Plate 9. Ruins at Manassas

Plate 9. Ruins at Manassas

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Text and photograph from Gardner's Photographic Sketchbook of the War, Vol. II. Negative by Barnard & Gibson, text and positive by Alexander Gardner.
Early in March, 1862, the rebel army, under Gen. Johnson, evacuated Centreville and Manassas, (their Northern line,) and commenced a retreat towards Richmond. It was orderly and well conducted for several days, but as the last trains were leaving, some of the soldiers fired a bridge south of the junction, supposing that all the trains had gone. Two, however, had not left, and these were at once fired, together with the surrounding buildings, used by the Railroad Company for depot, machine and repair shops, &c. Everything was destroyed, except half a dozen cars, which contained flour and some camp equipage of a South Carolina Brigade, and which for some reason escaped the conflagration. The old wooden turn-table was uninjured, and is a fair sample of the old fashioned equipage of the Orange and Alexandria Road, at that period. A few mud huts, and about fifty broken down wagons, and the usual debris of a winter's camp, were the sole remnants of the rebel army, which, like the Arabs, had folded its tents, and silently stolen away. Manassas Junction was but a level plain, as seen by the photograph, and with neither natural or artificial works of any strength, the fortifications at that time consisting only of rude mud banks.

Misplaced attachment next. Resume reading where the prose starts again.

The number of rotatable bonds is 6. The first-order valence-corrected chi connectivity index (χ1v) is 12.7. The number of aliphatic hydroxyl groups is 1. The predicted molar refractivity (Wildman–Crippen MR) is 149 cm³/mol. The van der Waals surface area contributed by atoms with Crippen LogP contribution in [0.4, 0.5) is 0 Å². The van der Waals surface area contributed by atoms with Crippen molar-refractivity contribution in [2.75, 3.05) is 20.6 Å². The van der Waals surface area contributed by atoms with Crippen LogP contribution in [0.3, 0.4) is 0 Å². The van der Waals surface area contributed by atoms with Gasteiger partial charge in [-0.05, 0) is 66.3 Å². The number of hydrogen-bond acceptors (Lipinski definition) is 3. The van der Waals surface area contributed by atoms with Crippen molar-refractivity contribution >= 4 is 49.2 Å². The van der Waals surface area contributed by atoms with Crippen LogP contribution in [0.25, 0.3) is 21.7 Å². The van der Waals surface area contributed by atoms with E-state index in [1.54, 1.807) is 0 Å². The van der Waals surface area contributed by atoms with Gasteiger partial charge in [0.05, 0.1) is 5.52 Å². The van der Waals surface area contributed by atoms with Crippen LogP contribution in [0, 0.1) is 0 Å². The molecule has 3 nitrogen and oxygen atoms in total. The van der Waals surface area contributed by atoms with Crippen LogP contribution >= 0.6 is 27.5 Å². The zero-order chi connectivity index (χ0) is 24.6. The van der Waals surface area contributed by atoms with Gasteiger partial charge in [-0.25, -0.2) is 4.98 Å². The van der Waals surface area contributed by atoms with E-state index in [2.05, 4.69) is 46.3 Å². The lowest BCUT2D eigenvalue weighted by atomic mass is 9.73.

Currently not on view
Object Name
albumen photograph
date made
Gardner, Alexander
place made
United States: Virginia, Manassas
Physical Description
paper (overall material)
overall: 6 3/4 in x 8 15/16 in; 17.145 cm x 22.64842 cm
ID Number
accession number
catalog number
Civil War
See more items in
Work and Industry: Photographic History
Gardner's Sketchbook
Engineering, Building, and Architecture
Data Source
National Museum of American History
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